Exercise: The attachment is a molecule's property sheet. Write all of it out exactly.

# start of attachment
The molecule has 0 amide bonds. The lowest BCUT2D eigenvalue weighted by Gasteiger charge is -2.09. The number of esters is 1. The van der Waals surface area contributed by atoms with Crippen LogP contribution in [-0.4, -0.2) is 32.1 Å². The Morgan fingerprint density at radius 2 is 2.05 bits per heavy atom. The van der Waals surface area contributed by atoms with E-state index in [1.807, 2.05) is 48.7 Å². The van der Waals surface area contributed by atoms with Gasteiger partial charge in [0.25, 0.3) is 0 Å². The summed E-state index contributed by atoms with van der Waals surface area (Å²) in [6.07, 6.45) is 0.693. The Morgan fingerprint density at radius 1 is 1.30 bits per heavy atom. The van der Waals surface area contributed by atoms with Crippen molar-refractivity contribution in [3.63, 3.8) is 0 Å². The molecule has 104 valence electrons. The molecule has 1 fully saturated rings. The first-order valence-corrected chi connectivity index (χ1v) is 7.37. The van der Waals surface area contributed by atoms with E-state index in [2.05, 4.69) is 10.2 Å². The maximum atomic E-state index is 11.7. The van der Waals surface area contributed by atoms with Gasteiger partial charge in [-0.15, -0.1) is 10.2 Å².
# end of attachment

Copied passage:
The molecule has 0 amide bonds. The lowest BCUT2D eigenvalue weighted by Gasteiger charge is -2.09. The number of esters is 1. The van der Waals surface area contributed by atoms with Crippen LogP contribution in [-0.4, -0.2) is 32.1 Å². The Morgan fingerprint density at radius 2 is 2.05 bits per heavy atom. The van der Waals surface area contributed by atoms with E-state index in [1.807, 2.05) is 48.7 Å². The van der Waals surface area contributed by atoms with Gasteiger partial charge in [0.25, 0.3) is 0 Å². The summed E-state index contributed by atoms with van der Waals surface area (Å²) in [6.07, 6.45) is 0.693. The Morgan fingerprint density at radius 1 is 1.30 bits per heavy atom. The van der Waals surface area contributed by atoms with Crippen molar-refractivity contribution in [3.63, 3.8) is 0 Å². The molecule has 104 valence electrons. The molecule has 1 fully saturated rings. The first-order valence-corrected chi connectivity index (χ1v) is 7.37. The van der Waals surface area contributed by atoms with E-state index in [2.05, 4.69) is 10.2 Å². The maximum atomic E-state index is 11.7. The van der Waals surface area contributed by atoms with Gasteiger partial charge in [-0.15, -0.1) is 10.2 Å².